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The clogging of an artery.


HDL is good. LDL is bad. Just when people are beginning to remember these basics, scientists re adding new wrinkles.

One of the most exciting ones suggests that it's not just ordinary LDL, but oxidized LDL, that stops up arteries, setting the stage for heart attacks. And much of the credit for this discovery goes to Daniel Steinberg of the University of California at San Diego.

Steinberg and others have spent years trying to figure out precisely how arteries get clogged, and, more to the point, how cholesterol first enters them.

Steinberg's oxidized-LDL theory is "the most promising hypothesis," says Henry McGill of the University of Texas Health Science Center at San Antonio. "No other current idea competes with it."

The Start of a Streak. The first sign that cholesterol has infiltrated an artery's wall is a streak of fat and cholesterol in the wall's lining. Alone, the fatty streak is harmless, but without it, heart disease would have no place to begin.

Understanding the streak doesn't entirely explain heart disease. We still have to figure out what turns the benign streak into a fibrous, bulging "plaque" that can cut off the flow blood, Nevertheless, understanding the streak is critical.

"There is a widespread consensus that the more fatty streaks you have, and the thicker they get, the more likely they are to go on to fibrous plaques," says McGill.

Don't Call a Plumber. Most people think that cholesterol clogs an artery the same way too much sludge clogs a drainpipe. Wrong. "The first thing to understand is that the cholesterol isn't plastered inside the artery," explains Steinberg. "It's inside the cells of the artery wall. "

But which cells? "Most of the cholesterol in a fatty streak lesion is not in the muscle [of the artery wall], but in cells that come from circulating monocytes," says Steinberg. Monocytes, which are white blood cells, are key actors in the body's immune system, he explains. "Their major role is to protect against bacteria or foreign materials." in heart disease, though, monocytes are not such good guys.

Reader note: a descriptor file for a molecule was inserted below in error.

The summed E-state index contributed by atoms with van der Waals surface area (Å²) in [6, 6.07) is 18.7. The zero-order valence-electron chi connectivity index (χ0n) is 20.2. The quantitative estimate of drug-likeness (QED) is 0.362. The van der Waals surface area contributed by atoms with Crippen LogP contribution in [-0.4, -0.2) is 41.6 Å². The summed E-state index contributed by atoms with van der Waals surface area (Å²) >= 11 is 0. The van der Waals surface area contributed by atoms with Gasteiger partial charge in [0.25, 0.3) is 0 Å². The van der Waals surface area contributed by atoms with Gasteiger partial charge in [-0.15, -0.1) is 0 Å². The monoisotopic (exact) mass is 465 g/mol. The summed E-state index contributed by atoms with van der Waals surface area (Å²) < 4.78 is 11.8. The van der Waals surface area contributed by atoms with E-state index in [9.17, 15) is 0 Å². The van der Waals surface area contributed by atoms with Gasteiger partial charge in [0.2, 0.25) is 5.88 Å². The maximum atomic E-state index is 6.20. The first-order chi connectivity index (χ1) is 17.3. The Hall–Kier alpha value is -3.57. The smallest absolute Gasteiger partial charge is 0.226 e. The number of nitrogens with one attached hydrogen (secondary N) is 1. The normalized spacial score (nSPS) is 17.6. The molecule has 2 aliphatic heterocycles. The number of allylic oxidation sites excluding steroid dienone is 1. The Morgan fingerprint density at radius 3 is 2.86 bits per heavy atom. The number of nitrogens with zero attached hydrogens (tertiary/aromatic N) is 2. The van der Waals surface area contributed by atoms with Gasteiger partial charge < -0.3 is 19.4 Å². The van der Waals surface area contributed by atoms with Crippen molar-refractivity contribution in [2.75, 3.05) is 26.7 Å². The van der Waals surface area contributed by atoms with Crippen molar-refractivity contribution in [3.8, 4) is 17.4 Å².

Monocytes on Patrol. "Ordinarily," says Steinberg, "monocytes patrol the bloodstream. But they don't normally stick to the arteries. They just swing by."

When animals are switched from a lowfat diet to a fatty, cholesterol-laden one, though, the monocytes start sticking to the artery linings. That's when trouble begins.

The monocytes crawl through the endothelial cells that line the artery, and take up residence in the wall. There, scientists call them macrophages-immune cells that neutralize their enemies by engulfing them. But for several years, researchers were faced with a paradox. They assumed that arteries became clogged by bloated macrophages that had stuffed themselves with LDL.

Yet when they mixed macrophages and LDL in a test tube, says Steinberg, we couldn't force the macrophages to take up the LDL very quickly. " Oxygen Strikes Again. The breakthrough came when Steinberg's research team mixed the LDL with endothelial cells from the artery wall and then offered the LDL to the macrophages. "The macrophages took up the LDL three to ten times faster," he says.

Why? "The endothelial cells were oxidizing the LDL. It took us a year to figure it out."

One clue, he says, was that "if we added vitamin E, BHT [a food additive], or other antioxidants, they protected the LDL from being taken up." And that's good because LDL that isn't engulfed by macrophages cannot clog your arteries.

Hennekens' study on beta-carotene I see page 81 isn't the only reason to think that oxidized LDL invades arteries. Among other evidence: Probucol, a powerful antioxidant drug, slows artery clogging in rabbits that are genetically prone to heart disease. Turncoats. Why should monocytes turn into bad guys when they burrow into the artery wall and become macrophages?

"Oxidized LDL is damaging to tissues," Steinberg explains. So by scooping up oxidized LDL, the macrophages may be trying to defend the body.

But, he speculates, "the macrophages are only capable of handling a low level of oxidized LDL. If your cholesterol level is too high and you live long enough, the system gets overwhelmed."

So far, Steinberg doesn't recommend taking antioxidants. But he does point out: "If we feed animals diets that are rich in monounsaturated fats, their LDL is more resistant to oxidation than when they're fed polyunsaturated fats." Chalk one up for olive and canola oils.

And regardless of how the oxidized-LDL story turns out, Steinberg won't change his advice to eat less saturated fat and cholesterol. "In most people, we can prevent heart disease by keeping blood cholesterol levels down. We know that."

Source.- J Am. Med. Assoc. 264: 3047, 1990.
COPYRIGHT 1991 Center for Science in the Public Interest
No portion of this article can be reproduced without the express written permission from the copyright holder.
Copyright 1991, Gale Group. All rights reserved. Gale Group is a Thomson Corporation Company.

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Author:Liebman, Bonnie
Publication:Nutrition Action Healthletter
Date:Mar 1, 1991
Previous Article:Beta-carotene: fluke or fate?
Next Article:Bake 'n serve: the Dough Boy's no dope.

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